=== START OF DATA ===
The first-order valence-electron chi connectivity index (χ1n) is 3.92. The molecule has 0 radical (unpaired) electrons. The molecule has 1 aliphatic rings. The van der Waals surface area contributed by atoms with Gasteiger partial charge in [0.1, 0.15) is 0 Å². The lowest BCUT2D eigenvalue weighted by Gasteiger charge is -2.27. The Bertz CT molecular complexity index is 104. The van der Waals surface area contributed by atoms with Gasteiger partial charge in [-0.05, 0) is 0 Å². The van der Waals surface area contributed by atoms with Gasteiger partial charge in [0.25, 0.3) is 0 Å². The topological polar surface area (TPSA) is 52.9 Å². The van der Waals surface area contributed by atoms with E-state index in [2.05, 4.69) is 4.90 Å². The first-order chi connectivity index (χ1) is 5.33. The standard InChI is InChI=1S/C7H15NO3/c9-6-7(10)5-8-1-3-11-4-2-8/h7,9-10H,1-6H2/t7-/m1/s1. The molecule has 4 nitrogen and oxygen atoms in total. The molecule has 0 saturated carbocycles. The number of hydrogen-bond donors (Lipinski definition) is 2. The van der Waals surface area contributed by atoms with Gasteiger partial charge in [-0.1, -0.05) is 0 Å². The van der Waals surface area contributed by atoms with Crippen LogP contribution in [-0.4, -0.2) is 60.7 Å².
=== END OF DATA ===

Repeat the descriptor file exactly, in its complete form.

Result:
The first-order valence-electron chi connectivity index (χ1n) is 3.92. The molecule has 0 radical (unpaired) electrons. The molecule has 1 aliphatic rings. The van der Waals surface area contributed by atoms with Gasteiger partial charge in [0.1, 0.15) is 0 Å². The lowest BCUT2D eigenvalue weighted by Gasteiger charge is -2.27. The Bertz CT molecular complexity index is 104. The van der Waals surface area contributed by atoms with Gasteiger partial charge in [-0.05, 0) is 0 Å². The van der Waals surface area contributed by atoms with Gasteiger partial charge in [0.25, 0.3) is 0 Å². The topological polar surface area (TPSA) is 52.9 Å². The van der Waals surface area contributed by atoms with E-state index in [2.05, 4.69) is 4.90 Å². The first-order chi connectivity index (χ1) is 5.33. The standard InChI is InChI=1S/C7H15NO3/c9-6-7(10)5-8-1-3-11-4-2-8/h7,9-10H,1-6H2/t7-/m1/s1. The molecule has 4 nitrogen and oxygen atoms in total. The molecule has 0 saturated carbocycles. The number of hydrogen-bond donors (Lipinski definition) is 2. The van der Waals surface area contributed by atoms with Gasteiger partial charge in [-0.1, -0.05) is 0 Å². The van der Waals surface area contributed by atoms with Crippen LogP contribution in [-0.4, -0.2) is 60.7 Å².